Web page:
# How to improve this query (using table variables or not?)

I'm having a bit of problems with these tables...

``````TableCost
(
TableCostId int,
Cost numeric,
MonthsId int
)
``````

and

``````Taxes
(
Percentt numeric,
MonthsId int
)
``````

I have to calculate a new value by getting the biggest `Taxes.MonthsId` that do not exceed the `TableCost.MonthsId` (for each row).

For example, if I have the following registers:

TableCost:

``````(1,10,1),
(2,5,3),
(3,12,7),
(4,17,8),
(5,22,11)
``````

Taxes:

``````(55,1),
(60,2),
(65,6),
(70,10),
(75,12)
``````

To calculate the TaxedCost of the

``````first row of the TableCost -> 10*55
Second row -> 5*60
Third row ->12*65
Fourth row -> 17*65
Fifth row -> 22*70
``````

The select must return the following fields

``````(Cost,TaxedCost)
``````

I've tought of declaring a table variable... storage the Taxes values on it, runs a normal select on the TableCost table and looping each of its rows calculating the TaxedCost after the select.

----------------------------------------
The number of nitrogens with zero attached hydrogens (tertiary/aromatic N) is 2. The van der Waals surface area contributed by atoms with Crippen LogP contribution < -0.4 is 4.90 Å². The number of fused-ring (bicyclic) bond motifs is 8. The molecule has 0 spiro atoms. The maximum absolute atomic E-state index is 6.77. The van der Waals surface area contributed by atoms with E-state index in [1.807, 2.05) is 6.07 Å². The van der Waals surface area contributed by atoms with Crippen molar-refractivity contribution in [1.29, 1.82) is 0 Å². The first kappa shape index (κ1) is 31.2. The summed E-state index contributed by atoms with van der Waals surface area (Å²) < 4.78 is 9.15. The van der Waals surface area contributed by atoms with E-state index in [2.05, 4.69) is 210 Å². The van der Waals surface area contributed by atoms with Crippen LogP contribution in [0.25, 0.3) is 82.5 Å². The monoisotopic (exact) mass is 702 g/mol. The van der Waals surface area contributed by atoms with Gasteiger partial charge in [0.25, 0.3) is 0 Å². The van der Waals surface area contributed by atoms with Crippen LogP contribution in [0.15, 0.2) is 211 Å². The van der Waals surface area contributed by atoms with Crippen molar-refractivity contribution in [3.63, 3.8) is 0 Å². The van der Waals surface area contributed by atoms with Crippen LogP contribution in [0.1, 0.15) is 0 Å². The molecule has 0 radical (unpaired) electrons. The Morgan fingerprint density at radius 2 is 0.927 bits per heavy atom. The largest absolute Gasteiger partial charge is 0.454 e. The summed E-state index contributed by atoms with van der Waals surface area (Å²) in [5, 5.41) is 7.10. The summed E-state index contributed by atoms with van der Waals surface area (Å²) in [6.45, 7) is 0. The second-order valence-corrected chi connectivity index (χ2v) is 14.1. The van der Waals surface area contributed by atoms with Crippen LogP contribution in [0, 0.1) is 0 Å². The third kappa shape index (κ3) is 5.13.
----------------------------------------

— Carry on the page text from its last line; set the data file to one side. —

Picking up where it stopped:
Any ideas of improve this query?

-
Given the data you've specified, you're going to have to run a correlated subquery. Performance is going to suck no matter what you do. – Simon Righarts Feb 7 '12 at 10:08

You can do this with a correlated sub query.

``````SELECT Cost,
Cost * (SELECT TOP 1 Percentt
FROM   Taxes t
WHERE  t.MonthsId <= tc.MonthsId
ORDER  BY t.MonthsId DESC) AS TaxedCost
FROM   TableCost tc
``````

You may well get a more efficient plan though if you simply fill in the gaps in your `Taxes` table so you can do a straight forward join on `MonthsId`. At least that should allow the optimiser to consider something other than nested loops.

-
+1 - Just a question out of curiosity, could this be done with an `OUTER APPLY` instead?, would it make any difference?. – Lamak Feb 7 '12 at 13:20
@Lamak - Yes. AFAIK `OUTER APPLY` would likely give the same plan though in this case. – Martin Smith Feb 7 '12 at 13:53
I figured it would be similar, thanks – Lamak Feb 7 '12 at 13:55